led dimmer (PWM)

In the previous examples, we blink a led. Now we are going to use PWM (pulse width modulation), in order to make the led to change its color, slowly.


WHAT DO YOU NEED




SCHEMATIC



BOARD



SOFTWARE

// dimmer led test with Pinguino (PWM example)

#define PIC18F4550

// pin where the led is connected
#define LED 11
// PWM pins only are the PIN 11 and 12.

void setup()
{

}

void loop()
{
  unsigned int a;

  for (a=0;a<1023;a++) {
    analogWrite(LED,a);
    delay(1);
  }
  for (a=1023;a>0;a--) {
    analogWrite(LED,a);
    delay(1);
  }
}

As this it's not the first pinguino example, we are going to suppose that you know what means the setup and loop functions, and why appears the #define PIC18F4550 di
rective.

The new function that we have used in this example, it's the analogWrite call. analogWrite receives two parameters: the pin number and the value that we want to set as "analog". In the previous example we use allways a constant value for the pin number (LED), and change the value. Value it's a 10bit number (a number between 0 and 1023).

PWM can
only be used in some determined pins. The only two pin that have PWM are 11 and 12.

How does PWM more or less work? In order to get a determined "analog" value, really the thing that happens it's that the microprocessor generates pulses, and the duration of these varied in order to get the correspondating value (this happens very quickly). Let's say that we do "analogWrite(LED,512)", 512 it's more or less the 50% of the total. Then you will get pulses in the pin, and half of the time will be on, and half of the time will be off. Then, if the pic has a power of 5V, in the pin you will get as if you where powering the pin with aproximally 2.5V. If instead of 512, you use 256, you will get 25% at 5V, and 75% at 0V, then you will get 1.25V... If you need more details about PWM you could search the pic datasheet.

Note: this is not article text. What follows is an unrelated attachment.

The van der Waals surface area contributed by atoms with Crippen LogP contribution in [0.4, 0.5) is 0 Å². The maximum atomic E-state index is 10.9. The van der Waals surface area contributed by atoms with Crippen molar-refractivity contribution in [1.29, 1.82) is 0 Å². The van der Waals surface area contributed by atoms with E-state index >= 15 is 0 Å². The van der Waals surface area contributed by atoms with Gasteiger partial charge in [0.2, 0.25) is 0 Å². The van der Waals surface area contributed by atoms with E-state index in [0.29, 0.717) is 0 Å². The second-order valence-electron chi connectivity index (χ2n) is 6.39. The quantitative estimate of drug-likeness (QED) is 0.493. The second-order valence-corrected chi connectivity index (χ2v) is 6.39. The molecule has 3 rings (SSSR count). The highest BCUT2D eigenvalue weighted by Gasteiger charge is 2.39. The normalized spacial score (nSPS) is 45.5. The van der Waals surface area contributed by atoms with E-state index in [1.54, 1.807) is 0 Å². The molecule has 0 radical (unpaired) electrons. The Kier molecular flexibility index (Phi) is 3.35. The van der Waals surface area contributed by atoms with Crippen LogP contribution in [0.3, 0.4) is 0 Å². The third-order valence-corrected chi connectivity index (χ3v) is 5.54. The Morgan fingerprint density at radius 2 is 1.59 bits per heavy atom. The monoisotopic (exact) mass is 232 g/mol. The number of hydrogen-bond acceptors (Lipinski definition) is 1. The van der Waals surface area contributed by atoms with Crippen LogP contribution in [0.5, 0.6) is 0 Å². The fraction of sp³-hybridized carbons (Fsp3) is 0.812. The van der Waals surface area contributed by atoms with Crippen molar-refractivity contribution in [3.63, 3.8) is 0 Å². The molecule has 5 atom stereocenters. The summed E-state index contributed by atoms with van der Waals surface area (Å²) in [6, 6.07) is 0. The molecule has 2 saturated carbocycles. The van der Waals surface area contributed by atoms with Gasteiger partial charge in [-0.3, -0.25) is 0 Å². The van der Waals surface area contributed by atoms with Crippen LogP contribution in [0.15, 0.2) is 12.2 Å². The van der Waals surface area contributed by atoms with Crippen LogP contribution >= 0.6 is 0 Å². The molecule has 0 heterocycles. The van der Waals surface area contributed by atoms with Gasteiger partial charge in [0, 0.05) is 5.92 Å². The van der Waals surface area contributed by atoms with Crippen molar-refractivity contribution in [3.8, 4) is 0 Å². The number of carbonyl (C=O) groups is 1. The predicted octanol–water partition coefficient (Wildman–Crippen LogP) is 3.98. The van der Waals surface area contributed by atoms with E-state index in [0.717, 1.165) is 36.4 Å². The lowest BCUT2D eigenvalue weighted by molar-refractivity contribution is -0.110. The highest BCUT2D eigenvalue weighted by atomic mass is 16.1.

In a PIC when you use PWM there is no need to
configure the pin as output, or input. That's the reason because there is no anything in setup routine.

What happens if you need more PWM pins. You could do it yourself by software (using interrupts). We will provide a example in the expert section soon.

DO-IT-YOURSELF

- change delay to see what happen,
- change pin and modify the program to dimming the led on another pin (you can not use all the pins, only a few)
- try to connect a bi-color led to pins 11 and 12, and try to get diferent colors

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